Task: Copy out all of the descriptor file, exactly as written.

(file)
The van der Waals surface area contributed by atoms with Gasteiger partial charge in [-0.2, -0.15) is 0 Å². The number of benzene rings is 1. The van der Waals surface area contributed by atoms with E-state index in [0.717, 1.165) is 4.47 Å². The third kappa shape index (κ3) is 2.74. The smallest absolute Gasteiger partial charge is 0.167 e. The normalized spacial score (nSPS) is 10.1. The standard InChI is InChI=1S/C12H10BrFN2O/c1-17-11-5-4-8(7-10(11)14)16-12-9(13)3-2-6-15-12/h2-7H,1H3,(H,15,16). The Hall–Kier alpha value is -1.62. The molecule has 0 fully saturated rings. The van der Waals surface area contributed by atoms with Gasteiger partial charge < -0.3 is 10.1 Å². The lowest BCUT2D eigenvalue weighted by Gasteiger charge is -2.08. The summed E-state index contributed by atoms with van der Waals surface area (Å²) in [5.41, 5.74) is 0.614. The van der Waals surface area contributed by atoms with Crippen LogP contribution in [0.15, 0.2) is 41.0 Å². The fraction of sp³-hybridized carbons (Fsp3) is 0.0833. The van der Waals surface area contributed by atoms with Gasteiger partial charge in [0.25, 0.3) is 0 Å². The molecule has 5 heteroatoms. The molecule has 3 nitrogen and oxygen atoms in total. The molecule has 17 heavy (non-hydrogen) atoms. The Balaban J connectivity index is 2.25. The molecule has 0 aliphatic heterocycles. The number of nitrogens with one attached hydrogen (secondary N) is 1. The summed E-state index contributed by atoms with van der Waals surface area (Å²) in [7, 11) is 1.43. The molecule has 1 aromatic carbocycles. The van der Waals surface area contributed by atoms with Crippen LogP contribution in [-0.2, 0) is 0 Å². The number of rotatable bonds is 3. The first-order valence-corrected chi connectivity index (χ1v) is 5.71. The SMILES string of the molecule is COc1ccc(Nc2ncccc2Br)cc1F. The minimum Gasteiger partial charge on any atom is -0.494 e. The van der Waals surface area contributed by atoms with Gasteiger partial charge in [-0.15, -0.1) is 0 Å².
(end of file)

The van der Waals surface area contributed by atoms with Gasteiger partial charge in [-0.2, -0.15) is 0 Å². The number of benzene rings is 1. The van der Waals surface area contributed by atoms with E-state index in [0.717, 1.165) is 4.47 Å². The third kappa shape index (κ3) is 2.74. The smallest absolute Gasteiger partial charge is 0.167 e. The normalized spacial score (nSPS) is 10.1. The standard InChI is InChI=1S/C12H10BrFN2O/c1-17-11-5-4-8(7-10(11)14)16-12-9(13)3-2-6-15-12/h2-7H,1H3,(H,15,16). The Hall–Kier alpha value is -1.62. The molecule has 0 fully saturated rings. The van der Waals surface area contributed by atoms with Gasteiger partial charge < -0.3 is 10.1 Å². The lowest BCUT2D eigenvalue weighted by Gasteiger charge is -2.08. The summed E-state index contributed by atoms with van der Waals surface area (Å²) in [5.41, 5.74) is 0.614. The van der Waals surface area contributed by atoms with Crippen LogP contribution in [0.15, 0.2) is 41.0 Å². The fraction of sp³-hybridized carbons (Fsp3) is 0.0833. The van der Waals surface area contributed by atoms with Gasteiger partial charge in [0.25, 0.3) is 0 Å². The molecule has 5 heteroatoms. The molecule has 3 nitrogen and oxygen atoms in total. The molecule has 17 heavy (non-hydrogen) atoms. The Balaban J connectivity index is 2.25. The molecule has 0 aliphatic heterocycles. The number of nitrogens with one attached hydrogen (secondary N) is 1. The summed E-state index contributed by atoms with van der Waals surface area (Å²) in [7, 11) is 1.43. The molecule has 1 aromatic carbocycles. The van der Waals surface area contributed by atoms with Crippen LogP contribution in [-0.2, 0) is 0 Å². The number of rotatable bonds is 3. The first-order valence-corrected chi connectivity index (χ1v) is 5.71. The SMILES string of the molecule is COc1ccc(Nc2ncccc2Br)cc1F. The minimum Gasteiger partial charge on any atom is -0.494 e. The van der Waals surface area contributed by atoms with Gasteiger partial charge in [-0.15, -0.1) is 0 Å².